Geithner's Legacy: The "0.2%" Hold $7.8 Trillion, Or 69% Of All Assets; And $212 Trillion Of Derivative Liabilities
As of this morning Tim Geithner is no longer Treasury Secretary. And while Tim Geithner's reign of clueless pandering to the banks has left the US will absolutely disastrous consequences, an outcome that will become clear in time, the most ruinous of his policies is making the banks which were too big to fail to begin with, so big they can neither fail nor be sued, as the recent fiasco surrounding the exit of Assistant attorney general Lanny Breuer showed. Just how big are these banks? Dallas Fed's Disk Fisher explains.
It is important to have an accurate view of the landscape of banking today in order to understand the impact of this proposal.
As of third quarter 2012, there were approximately 5,600 commercial banking organizations in the U.S. The bulk of these—roughly 5,500—were community banks with assets of less than $10 billion. These community-focused organizations accounted for 98.6 percent of all banks but only 12 percent of total industry assets. Another group numbering nearly 70 banking organizations—with assets of between $10 billion and $250 billion—accounted for 1.2 percent of banks, while controlling 19 percent of industry assets. The remaining group, the megabanks—with assets of between $250 billion and $2.3 trillion—was made up of a mere 12 institutions. These dozen behemoths accounted for roughly 0.2 percent of all banks, but they held 69 percent of industry assets.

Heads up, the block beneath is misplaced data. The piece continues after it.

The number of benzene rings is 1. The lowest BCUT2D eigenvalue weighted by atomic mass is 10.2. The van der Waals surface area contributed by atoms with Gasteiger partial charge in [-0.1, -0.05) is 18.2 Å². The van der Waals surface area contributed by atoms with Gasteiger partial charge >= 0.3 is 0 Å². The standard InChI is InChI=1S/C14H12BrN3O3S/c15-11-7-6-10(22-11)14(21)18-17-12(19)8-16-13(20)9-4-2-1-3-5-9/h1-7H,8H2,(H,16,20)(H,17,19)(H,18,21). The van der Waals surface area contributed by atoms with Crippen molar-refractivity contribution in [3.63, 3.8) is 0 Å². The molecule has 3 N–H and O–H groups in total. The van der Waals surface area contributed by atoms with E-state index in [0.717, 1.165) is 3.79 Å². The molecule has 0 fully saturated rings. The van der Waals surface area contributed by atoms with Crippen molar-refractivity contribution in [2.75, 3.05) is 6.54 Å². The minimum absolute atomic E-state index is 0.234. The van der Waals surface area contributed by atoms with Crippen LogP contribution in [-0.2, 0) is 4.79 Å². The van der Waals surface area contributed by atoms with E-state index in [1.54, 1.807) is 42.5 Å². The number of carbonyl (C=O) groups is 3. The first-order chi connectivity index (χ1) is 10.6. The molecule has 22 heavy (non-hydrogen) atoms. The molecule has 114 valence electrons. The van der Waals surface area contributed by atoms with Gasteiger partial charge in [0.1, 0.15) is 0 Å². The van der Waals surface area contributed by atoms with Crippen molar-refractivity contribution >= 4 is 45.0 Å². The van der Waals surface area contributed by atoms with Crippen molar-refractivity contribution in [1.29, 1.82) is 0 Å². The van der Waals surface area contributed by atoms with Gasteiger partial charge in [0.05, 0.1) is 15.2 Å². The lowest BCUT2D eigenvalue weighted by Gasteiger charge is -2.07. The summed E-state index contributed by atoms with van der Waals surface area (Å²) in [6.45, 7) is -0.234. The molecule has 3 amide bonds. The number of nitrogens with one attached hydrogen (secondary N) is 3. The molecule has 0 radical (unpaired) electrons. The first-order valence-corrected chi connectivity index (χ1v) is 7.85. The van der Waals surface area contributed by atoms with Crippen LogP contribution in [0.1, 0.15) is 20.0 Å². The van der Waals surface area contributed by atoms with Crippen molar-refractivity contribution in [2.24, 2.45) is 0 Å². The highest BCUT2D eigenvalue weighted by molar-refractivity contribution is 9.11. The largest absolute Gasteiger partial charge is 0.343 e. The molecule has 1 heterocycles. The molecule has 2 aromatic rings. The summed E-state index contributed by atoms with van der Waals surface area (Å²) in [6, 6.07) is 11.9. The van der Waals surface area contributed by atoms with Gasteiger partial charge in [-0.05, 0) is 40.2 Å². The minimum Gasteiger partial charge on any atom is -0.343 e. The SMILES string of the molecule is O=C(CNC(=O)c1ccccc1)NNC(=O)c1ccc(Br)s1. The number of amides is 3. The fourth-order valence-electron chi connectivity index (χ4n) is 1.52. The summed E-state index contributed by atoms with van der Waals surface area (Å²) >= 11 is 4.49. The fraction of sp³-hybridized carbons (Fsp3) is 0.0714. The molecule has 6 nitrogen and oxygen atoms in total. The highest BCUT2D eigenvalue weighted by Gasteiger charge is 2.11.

What does this mean numerically?
As the most recent weekly H.8 statement shows, there was $11.25 trillion in total assets at domestically chartered commercial banks. Which means that just 12 banks now control some $7.76 trillion.
And that is Tim Geithner's true legacy: the "0.2%" now control 69% of everything.
But wait, this is just the asset side. What about the liabilities that these assets support, and especially the over the counter derivative side?
Well, according to the latest Q3 OCC report, the total amount of derivative exposure at just the Top 4 banks is now some $212 trillion, or 93.2% of the total $227 trillion in outstanding US derivatives.
To summarize: the top 12 banks control 69% of all financial assets, some $7.8 trillion yet just the top 4 are responsible for 93.2% of all derivative exposure.
A job well done, Mr Geithner.
And now, can you please head the Federal Reserve when Bernanke retires in one year to finish your job of completely dismantling these here United States and destroying the country's middle class?
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